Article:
Since my schedule is typically jam packed, she organized everything; all I had to do was pack my bags.  My biggest dilemma was what camera and lenses to bring which I mulled over obsessively.  Here is what I ended up taking: Nikon D3S body, 50mm f1.8 (of course), 45mm tilt-shift (for surreal dreaminess), 14-24mm f2.8 (to get the full scope of all that amazing architecture), vintage 35-70mm f2.8 (for all around street shooting), 70-200mm f2.8 VR (for beautiful portraits and as an expensive binocular).  A little overboard?  Perhaps, but I didn’t want to have any regrets.  My equipment traveled with me in a compact backpack made specifically for cameras and I never felt my equipment was going to be ripped off except for that one time when in a more seedy part of Paris a guy jokingly “pretended” to grab my camera.  A little obnoxious, but harmless overall.  With a body as beefy as the D3S, you don’t blend in and have to come to the realization that people will occasionally stare.

Over the course of the next two weeks, we will be posting highlights from our France adventure from Paris to Provence so stop by to get a little Old World love.  Without further adieu, welcome to our first two days in Paris, France.  Jetlagged, disorientated, hardly knowing the French language (yes, we’re Canadians, but we’re born and bred West Coasters!), and coming all the way from Kelowna, BC we arrived on May 1st, 2011 (which was Labor Day/May Day – an official holiday in France).

P.S. – To have the full experience, go onto YouTube and play the music soundtrack from the movie Amelie as you read this post.


Once we landed we took a taxi from Charles de Gaulle Airport to our home-base in Paris: The Gentle Gourmet Bed & Breakfast.  This is an all vegan bed and breakfast that focuses on gourmet, organic, and seasonally inspired food which is in a great part of town very close to the Champs-Élysées.  This was a no-brainer and major score as we are both vegan.  We had no problems eating vegan in Paris – there was tons of restaurants to choose from, so don’t let anyone tell you you’ll starve!  Our hosts, Deborah, Paul,  Alexander, and Caroline were AMAZING and fed us the best food while we stayed there.  We look forward to going back to Paris just to visit them!  Please note that as of May 1st, 2012 they are closing their B&B and opening a café/restaurant, called the The Gentle Gourmet Café close to the Bastille Opera House where they will be serving phenomenal vegan food, including vegan pastries!  Yum.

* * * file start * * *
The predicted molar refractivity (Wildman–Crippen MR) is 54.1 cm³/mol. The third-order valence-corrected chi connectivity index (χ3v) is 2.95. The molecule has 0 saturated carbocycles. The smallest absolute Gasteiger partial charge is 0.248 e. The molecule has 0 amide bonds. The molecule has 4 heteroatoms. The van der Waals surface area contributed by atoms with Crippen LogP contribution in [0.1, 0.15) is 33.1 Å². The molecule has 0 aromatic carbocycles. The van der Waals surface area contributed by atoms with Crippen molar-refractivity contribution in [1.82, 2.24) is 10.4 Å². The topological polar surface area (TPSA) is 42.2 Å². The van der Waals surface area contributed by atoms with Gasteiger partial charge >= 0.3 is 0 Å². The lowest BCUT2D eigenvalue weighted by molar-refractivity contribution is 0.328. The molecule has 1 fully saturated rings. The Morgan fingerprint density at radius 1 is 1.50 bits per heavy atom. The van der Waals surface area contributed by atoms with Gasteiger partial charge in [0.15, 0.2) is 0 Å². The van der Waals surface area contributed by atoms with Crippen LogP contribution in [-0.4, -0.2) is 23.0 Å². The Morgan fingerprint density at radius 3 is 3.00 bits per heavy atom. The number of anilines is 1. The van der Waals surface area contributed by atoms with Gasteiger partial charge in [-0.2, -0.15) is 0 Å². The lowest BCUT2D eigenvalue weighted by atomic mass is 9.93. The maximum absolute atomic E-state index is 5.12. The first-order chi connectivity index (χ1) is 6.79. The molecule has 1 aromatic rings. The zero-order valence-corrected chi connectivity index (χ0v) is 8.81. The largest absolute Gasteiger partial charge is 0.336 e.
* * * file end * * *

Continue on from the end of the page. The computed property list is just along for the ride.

When we arrived they had vegan brunch prepared for us and we ate looking out their very Parisian 1930s Art Deco apartment windows seen below.


After brunch we napped and then headed out to wander the streets.  We saw so many young people making out in public and we later learned that this is a cultural norm; however, once you hit a certain age it’s a faux pas.


And then we came across Le Eiffel Tower in all her glory.


French hipsters hanging out at the Seine River.


Day 2: We took the underground tunnel from the Champs-Élysées to access the Arc de Triomphe (because crossing the roundabout would be a suicide mission).  The Arc de Triomphe is a Roman-style monument commissioned in 1806 by Napoleon to honour French armed forces.  It’s big, beautiful, and took a long time to build.


Then we caught a bus to head to Cathédrale de Notre-Dame, but ended up in a totally different part of town and had to backtrack, but the bus driver was super nice and pointed to where we had to jump out.  Merci Beaucoup!


We visited La Conciergerie which is a 14th century Gothic building and was a former prison which held thousands of people (including Marie Antoinette) before they were sent to be guillotined.  This building definitely has some eerie vibes.  We admired the architecture a bit and then were ready to leave.


Below are images from Cathédrale de Notre-Dame which is probably the most famous Gothic Cathedral in the world.  Unfortunately, we were too late to climb the 387 stairs to reach the top, but we did manage to catch a bit of a sermon that we didn’t understand, but sounded beautiful.


Is it just me or does Notre-Dame look a little Steam Punk?


There are tons of these love padlocks on many of the bridges in Paris – they represent a couples everlasting love together…awww.

Paris-style-architecture-lifestyle0723_by-Kevin-TrowbridgeParis-style-architecture-lifestyle0724_by-Kevin-Trowbridge After replenishing ourselves with salad, baguettes and wine, we then randomly came across a Chopin concert just starting in a small medieval church.

A great way to end our second night in Paris.  Bonne Nuit!